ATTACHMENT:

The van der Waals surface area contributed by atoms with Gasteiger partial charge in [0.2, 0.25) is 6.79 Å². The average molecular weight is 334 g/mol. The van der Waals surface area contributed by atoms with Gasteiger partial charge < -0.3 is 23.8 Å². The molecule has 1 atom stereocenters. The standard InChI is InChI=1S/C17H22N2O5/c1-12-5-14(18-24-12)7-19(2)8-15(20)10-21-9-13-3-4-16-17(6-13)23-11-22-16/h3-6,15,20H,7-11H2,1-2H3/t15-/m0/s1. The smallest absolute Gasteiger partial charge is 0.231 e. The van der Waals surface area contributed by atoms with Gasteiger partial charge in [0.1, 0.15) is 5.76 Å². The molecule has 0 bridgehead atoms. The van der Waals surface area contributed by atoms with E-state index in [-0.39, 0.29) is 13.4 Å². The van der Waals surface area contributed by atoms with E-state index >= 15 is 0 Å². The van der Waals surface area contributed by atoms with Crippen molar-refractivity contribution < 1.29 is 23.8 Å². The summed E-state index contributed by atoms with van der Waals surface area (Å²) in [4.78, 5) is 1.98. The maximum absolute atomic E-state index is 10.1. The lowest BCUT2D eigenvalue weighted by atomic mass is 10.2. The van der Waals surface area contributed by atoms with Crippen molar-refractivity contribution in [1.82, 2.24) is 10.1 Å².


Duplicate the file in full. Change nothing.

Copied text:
The van der Waals surface area contributed by atoms with Gasteiger partial charge in [0.2, 0.25) is 6.79 Å². The average molecular weight is 334 g/mol. The van der Waals surface area contributed by atoms with Gasteiger partial charge < -0.3 is 23.8 Å². The molecule has 1 atom stereocenters. The standard InChI is InChI=1S/C17H22N2O5/c1-12-5-14(18-24-12)7-19(2)8-15(20)10-21-9-13-3-4-16-17(6-13)23-11-22-16/h3-6,15,20H,7-11H2,1-2H3/t15-/m0/s1. The smallest absolute Gasteiger partial charge is 0.231 e. The van der Waals surface area contributed by atoms with Gasteiger partial charge in [0.1, 0.15) is 5.76 Å². The molecule has 0 bridgehead atoms. The van der Waals surface area contributed by atoms with E-state index in [-0.39, 0.29) is 13.4 Å². The van der Waals surface area contributed by atoms with E-state index >= 15 is 0 Å². The van der Waals surface area contributed by atoms with Crippen molar-refractivity contribution < 1.29 is 23.8 Å². The summed E-state index contributed by atoms with van der Waals surface area (Å²) in [4.78, 5) is 1.98. The maximum absolute atomic E-state index is 10.1. The lowest BCUT2D eigenvalue weighted by atomic mass is 10.2. The van der Waals surface area contributed by atoms with Crippen molar-refractivity contribution in [1.82, 2.24) is 10.1 Å².